// Sushi Phish Scrapper Retrospective

In 2016 a security research known as ExecuteMalware documented their process on how they discover new phishing domains. That old blog post can be read here. The short of it is you can download a snapshot of the recently registered domain names from a service like dnpedia and from there you can parse out domains of suspicious keywords.

At this time I was in the early stages of learning Go, so I decided to write a quick program that lets me ingest these domains and search for hot keywords. In retrospec that program is far from efficient and there are many things I would do differently. However I am more interested in documenting the historical aspects of this project as different parts get lost to time.

The project can still be viewed on github.com/0x4445565A/sushiphish

Why it's bad

Looking at the code itself for a learning project it isn't too egregious(I'm being kind to past Brandon), however it fails to meets the goals of the tool.

Missing Headless Mode

I set out to create a tool that ideally would have mix modes, a headless quiet mode and an interactive mode. Looking out how I structured the arguments its very clear the headless mode is not present, which is arguably the more important feature. If I am trying to discover 1000s of phishing domains the tool should ideally collect the domains and create an output. This output should then be able to feed back into the program in a managed mode at a later time.

// https://github.com/0x4445565A/sushiphish/blob/master/sushiphish.go#LL162C1-L169C27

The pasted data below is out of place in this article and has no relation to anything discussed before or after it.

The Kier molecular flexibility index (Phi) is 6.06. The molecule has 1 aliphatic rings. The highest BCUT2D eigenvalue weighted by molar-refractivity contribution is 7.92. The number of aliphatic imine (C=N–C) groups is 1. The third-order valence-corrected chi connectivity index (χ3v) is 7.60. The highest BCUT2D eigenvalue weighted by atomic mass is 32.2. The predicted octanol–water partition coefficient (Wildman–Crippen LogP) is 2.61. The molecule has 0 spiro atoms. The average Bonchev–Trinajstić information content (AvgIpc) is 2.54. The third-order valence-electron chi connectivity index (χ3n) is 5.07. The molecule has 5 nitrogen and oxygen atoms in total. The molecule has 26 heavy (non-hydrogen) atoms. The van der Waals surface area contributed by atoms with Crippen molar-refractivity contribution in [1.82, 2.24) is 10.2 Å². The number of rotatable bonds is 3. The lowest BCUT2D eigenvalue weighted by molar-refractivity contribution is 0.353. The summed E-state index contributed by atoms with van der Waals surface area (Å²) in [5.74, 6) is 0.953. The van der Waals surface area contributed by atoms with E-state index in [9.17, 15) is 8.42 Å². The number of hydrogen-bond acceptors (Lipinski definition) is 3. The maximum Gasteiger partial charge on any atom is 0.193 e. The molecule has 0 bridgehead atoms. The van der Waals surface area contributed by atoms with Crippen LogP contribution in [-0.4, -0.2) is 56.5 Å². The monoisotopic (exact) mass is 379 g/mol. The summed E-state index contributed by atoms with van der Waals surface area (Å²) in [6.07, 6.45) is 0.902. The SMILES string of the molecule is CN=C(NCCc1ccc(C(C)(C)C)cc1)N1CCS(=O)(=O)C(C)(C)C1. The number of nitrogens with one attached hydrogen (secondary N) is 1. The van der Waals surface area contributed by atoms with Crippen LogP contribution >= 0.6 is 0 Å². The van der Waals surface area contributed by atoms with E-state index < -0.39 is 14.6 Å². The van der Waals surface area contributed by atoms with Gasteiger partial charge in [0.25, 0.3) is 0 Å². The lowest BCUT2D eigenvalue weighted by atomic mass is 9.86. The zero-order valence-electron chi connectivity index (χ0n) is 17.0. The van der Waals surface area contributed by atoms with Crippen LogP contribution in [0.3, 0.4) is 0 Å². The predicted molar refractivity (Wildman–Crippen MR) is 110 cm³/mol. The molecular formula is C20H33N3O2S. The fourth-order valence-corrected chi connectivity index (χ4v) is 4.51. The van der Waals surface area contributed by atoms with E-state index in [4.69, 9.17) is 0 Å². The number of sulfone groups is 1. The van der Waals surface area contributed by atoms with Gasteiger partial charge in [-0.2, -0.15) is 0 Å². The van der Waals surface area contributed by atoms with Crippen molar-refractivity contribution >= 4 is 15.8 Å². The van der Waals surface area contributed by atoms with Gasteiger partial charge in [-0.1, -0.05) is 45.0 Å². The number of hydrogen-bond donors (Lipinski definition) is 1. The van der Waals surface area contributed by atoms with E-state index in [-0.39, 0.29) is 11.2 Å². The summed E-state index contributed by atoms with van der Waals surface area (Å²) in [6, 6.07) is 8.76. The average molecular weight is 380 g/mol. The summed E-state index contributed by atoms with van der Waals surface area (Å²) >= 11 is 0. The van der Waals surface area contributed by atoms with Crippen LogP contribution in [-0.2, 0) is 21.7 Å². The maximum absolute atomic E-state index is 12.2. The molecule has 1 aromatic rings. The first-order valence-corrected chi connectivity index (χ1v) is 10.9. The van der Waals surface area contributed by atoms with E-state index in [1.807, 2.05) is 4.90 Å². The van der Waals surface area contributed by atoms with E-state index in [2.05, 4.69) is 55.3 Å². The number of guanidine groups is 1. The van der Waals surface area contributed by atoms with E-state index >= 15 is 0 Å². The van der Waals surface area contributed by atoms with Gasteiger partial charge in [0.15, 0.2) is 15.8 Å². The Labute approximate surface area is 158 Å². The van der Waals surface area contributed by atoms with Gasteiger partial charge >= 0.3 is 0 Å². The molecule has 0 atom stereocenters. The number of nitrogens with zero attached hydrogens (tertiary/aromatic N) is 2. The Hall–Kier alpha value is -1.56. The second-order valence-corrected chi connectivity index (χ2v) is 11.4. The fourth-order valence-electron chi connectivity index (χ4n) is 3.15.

if len(os.Args) < 3 {
    fmt.Printf("Usage: %s input.txt out.csv\n", os.Args[0])
    fmt.Printf("Optional: %s input.txt out.csv hotword1 hotword2 ... hotwordN\n", os.Args[0])

inputFileName := os.Args[1]
csvFileName := os.Args[2]

No fuzzy matching

The program has some default arguments that can be passed in. Things like paypal, apple, amazon, etc but this is not sufficient. The suspicion check is very naive, it essentially matches *HOTWORD*. This means people sitting on bitsquatting or domains with similar characters are being left out.

If I were to rewrite this I would want to add regular expression support along side a flag for checking bit flip matches and similar character replacement. For example in similar characters instagram => lnstagrarn where l looks like i and r n looks like m. In bitsquatting instagram => knstagram because i => 0b01101001 and if the 2nd bit was flipped the i would be a k. Ideally this would be behind a feature flag and would let non-regex hot words trigger on these mangle rules.

func isSuspicious(d string) bool {
	d = strings.ToLower(d)
	for _, h := range hotList {
		if strings.Contains(d, h) {
			return true
	return false

The Rest

Ultimately the tool is okay, it does a job but it doesn't take advantage of any of the features that make golang so special. It is no more complex than a bash script. It would have been nice if it also sourced the CSV, had better documentation for file expectations, and a more cohesive usage banner.

What even is this...

c = len(checkList)  // Yuck
fmt.Printf("Analysing %d domain(s)...\n", c)
fmt.Println("Starting manual site inspection...")
for k, v := range checkList {  
    checkList = processDomain(k, v, checkList)  // This is the goofiest thing
c = len(checkList)  // Yuck
fmt.Printf("Exporting %d bad domains to CSV...\n", c)


This tool is bad, but I shouldn't feel bad for that. It was a small project to learn and explore a language that I eventually launched into a successful career. I have learned a lot and looking through this project 7 years later is a blast from the past and I'm happy to recognize how much I have grown as an engineer.

To the reader I ask when was the last time you ripped apart an old project? It could be fun.